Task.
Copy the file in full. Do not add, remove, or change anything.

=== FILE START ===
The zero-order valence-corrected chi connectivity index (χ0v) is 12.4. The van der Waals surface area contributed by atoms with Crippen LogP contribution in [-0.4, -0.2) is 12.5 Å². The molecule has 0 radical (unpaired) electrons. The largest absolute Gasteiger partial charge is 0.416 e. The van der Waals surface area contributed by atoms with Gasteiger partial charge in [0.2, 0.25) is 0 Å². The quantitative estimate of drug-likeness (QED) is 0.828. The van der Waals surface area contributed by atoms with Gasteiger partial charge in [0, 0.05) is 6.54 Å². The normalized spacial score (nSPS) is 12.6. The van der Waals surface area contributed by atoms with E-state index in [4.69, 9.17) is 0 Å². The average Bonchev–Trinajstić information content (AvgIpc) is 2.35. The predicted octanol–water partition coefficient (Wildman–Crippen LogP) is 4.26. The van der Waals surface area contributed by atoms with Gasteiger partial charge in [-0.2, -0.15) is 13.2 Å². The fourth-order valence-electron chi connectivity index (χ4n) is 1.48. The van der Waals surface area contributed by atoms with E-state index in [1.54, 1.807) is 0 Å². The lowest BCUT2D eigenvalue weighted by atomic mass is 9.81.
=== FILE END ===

The zero-order valence-corrected chi connectivity index (χ0v) is 12.4. The van der Waals surface area contributed by atoms with Crippen LogP contribution in [-0.4, -0.2) is 12.5 Å². The molecule has 0 radical (unpaired) electrons. The largest absolute Gasteiger partial charge is 0.416 e. The van der Waals surface area contributed by atoms with Gasteiger partial charge in [0.2, 0.25) is 0 Å². The quantitative estimate of drug-likeness (QED) is 0.828. The van der Waals surface area contributed by atoms with Gasteiger partial charge in [0, 0.05) is 6.54 Å². The normalized spacial score (nSPS) is 12.6. The van der Waals surface area contributed by atoms with E-state index in [4.69, 9.17) is 0 Å². The average Bonchev–Trinajstić information content (AvgIpc) is 2.35. The predicted octanol–water partition coefficient (Wildman–Crippen LogP) is 4.26. The van der Waals surface area contributed by atoms with Gasteiger partial charge in [-0.2, -0.15) is 13.2 Å². The fourth-order valence-electron chi connectivity index (χ4n) is 1.48. The van der Waals surface area contributed by atoms with E-state index in [1.54, 1.807) is 0 Å². The lowest BCUT2D eigenvalue weighted by atomic mass is 9.81.